From wars to weddings, Europe’s history is stored in billions of archival pages across the continent. While many archives try to make their documents public, finding information in them remains a low-tech affair. Simple page scans do not offer the metadata such as dates, names, locations that often interest researchers. Copying this information for later use is also time-consuming.
In the summer of 2014 a strange building began to take shape just outside MoMA PS1, a contemporary art centre in New York City. It looked like someone had started building an igloo and then got carried away, so that the ice-white bricks rose into huge towers. It was a captivating sight, but the truly impressive thing about this building was not so much its looks but the fact that it had been grown.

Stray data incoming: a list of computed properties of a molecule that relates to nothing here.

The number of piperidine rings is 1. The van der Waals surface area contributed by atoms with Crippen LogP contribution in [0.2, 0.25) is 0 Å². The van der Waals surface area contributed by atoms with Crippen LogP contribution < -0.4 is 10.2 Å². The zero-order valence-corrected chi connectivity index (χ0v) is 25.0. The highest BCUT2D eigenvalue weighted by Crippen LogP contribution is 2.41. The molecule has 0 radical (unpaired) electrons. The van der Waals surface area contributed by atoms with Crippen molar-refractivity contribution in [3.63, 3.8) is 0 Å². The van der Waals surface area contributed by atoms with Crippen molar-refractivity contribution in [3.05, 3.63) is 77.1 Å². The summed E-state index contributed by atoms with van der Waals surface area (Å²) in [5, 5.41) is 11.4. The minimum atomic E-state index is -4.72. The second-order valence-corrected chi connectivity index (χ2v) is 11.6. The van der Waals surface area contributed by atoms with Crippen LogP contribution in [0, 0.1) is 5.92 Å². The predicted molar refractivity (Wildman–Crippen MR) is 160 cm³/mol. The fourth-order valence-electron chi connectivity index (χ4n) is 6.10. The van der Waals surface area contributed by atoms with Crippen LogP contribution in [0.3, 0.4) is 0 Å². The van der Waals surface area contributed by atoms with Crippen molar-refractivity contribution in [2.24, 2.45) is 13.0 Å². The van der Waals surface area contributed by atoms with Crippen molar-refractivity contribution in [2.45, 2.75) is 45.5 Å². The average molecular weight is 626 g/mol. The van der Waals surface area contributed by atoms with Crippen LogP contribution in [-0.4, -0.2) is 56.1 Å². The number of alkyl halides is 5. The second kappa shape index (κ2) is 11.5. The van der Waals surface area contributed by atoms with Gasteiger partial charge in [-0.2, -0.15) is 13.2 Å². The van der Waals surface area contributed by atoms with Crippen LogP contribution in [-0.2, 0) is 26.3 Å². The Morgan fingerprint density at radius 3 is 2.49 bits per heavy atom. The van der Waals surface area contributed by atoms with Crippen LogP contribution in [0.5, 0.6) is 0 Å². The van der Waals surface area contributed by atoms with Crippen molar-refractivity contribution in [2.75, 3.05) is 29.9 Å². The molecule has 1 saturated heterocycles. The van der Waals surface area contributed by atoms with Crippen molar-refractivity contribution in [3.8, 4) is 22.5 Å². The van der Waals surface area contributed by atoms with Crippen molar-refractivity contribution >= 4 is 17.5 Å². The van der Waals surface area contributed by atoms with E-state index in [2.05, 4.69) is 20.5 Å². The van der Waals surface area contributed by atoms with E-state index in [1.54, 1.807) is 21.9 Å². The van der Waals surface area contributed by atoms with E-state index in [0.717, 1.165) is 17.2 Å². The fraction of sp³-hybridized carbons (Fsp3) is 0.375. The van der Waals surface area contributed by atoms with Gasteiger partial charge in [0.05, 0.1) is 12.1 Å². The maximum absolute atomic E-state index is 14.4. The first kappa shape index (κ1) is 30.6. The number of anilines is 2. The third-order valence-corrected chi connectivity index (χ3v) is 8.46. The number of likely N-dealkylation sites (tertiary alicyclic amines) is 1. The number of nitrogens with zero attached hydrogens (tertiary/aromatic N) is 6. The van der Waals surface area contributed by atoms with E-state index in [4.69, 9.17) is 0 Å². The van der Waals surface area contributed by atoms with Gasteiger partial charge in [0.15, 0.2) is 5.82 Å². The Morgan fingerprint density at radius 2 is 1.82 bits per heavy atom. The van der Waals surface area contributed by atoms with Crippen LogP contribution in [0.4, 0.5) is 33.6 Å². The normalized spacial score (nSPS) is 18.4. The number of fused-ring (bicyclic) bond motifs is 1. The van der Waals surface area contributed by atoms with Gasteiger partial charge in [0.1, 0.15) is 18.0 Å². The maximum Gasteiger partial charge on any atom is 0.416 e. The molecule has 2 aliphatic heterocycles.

Concrete has become our building material of choice for countless structures such as bridges, towers and dams. But it also has a huge environmental footprint mostly due to carbon dioxide emissions from the production of cement – one of its main constituents. Researchers are now experimenting with root vegetables and recycled plastic in concrete to see whether this can make it stronger – and more sustainable – and even power streetlights or air pollution sensors.
Live mycelium networks, capable of information processing, could be used as building materials.
Researchers are investigating whether bilingualism enhances certain cognitive abilities.
Dr Kate Rychert studies ocean plate structures.